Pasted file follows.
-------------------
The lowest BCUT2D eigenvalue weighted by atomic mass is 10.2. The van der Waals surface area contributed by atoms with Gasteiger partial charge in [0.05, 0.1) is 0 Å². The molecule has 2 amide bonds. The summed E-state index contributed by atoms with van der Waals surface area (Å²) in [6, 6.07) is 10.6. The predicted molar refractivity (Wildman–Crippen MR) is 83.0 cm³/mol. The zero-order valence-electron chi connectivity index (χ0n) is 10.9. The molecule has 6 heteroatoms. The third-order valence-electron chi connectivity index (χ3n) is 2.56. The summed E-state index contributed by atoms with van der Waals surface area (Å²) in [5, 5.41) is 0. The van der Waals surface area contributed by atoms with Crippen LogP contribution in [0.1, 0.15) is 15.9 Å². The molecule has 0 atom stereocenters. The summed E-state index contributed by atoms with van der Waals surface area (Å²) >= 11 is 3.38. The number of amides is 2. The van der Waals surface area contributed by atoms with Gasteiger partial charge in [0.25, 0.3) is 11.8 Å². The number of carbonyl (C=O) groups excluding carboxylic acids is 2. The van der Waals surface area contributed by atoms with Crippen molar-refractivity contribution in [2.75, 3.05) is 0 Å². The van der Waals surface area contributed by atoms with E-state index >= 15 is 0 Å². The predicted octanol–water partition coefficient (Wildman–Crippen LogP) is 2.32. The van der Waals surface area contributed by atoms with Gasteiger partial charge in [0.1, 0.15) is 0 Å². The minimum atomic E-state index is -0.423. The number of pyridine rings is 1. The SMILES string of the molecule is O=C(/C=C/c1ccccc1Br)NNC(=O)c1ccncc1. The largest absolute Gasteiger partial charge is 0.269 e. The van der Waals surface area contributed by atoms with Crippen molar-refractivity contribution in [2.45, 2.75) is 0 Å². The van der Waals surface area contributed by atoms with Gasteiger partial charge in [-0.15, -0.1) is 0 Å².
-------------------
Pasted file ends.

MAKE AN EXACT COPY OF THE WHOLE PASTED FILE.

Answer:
The lowest BCUT2D eigenvalue weighted by atomic mass is 10.2. The van der Waals surface area contributed by atoms with Gasteiger partial charge in [0.05, 0.1) is 0 Å². The molecule has 2 amide bonds. The summed E-state index contributed by atoms with van der Waals surface area (Å²) in [6, 6.07) is 10.6. The predicted molar refractivity (Wildman–Crippen MR) is 83.0 cm³/mol. The zero-order valence-electron chi connectivity index (χ0n) is 10.9. The molecule has 6 heteroatoms. The third-order valence-electron chi connectivity index (χ3n) is 2.56. The summed E-state index contributed by atoms with van der Waals surface area (Å²) in [5, 5.41) is 0. The van der Waals surface area contributed by atoms with Crippen LogP contribution in [0.1, 0.15) is 15.9 Å². The molecule has 0 atom stereocenters. The summed E-state index contributed by atoms with van der Waals surface area (Å²) >= 11 is 3.38. The number of amides is 2. The van der Waals surface area contributed by atoms with Gasteiger partial charge in [0.25, 0.3) is 11.8 Å². The number of carbonyl (C=O) groups excluding carboxylic acids is 2. The van der Waals surface area contributed by atoms with Crippen molar-refractivity contribution in [2.75, 3.05) is 0 Å². The van der Waals surface area contributed by atoms with E-state index >= 15 is 0 Å². The predicted octanol–water partition coefficient (Wildman–Crippen LogP) is 2.32. The van der Waals surface area contributed by atoms with Gasteiger partial charge in [0.1, 0.15) is 0 Å². The minimum atomic E-state index is -0.423. The number of pyridine rings is 1. The SMILES string of the molecule is O=C(/C=C/c1ccccc1Br)NNC(=O)c1ccncc1. The largest absolute Gasteiger partial charge is 0.269 e. The van der Waals surface area contributed by atoms with Crippen molar-refractivity contribution in [2.45, 2.75) is 0 Å². The van der Waals surface area contributed by atoms with Gasteiger partial charge in [-0.15, -0.1) is 0 Å².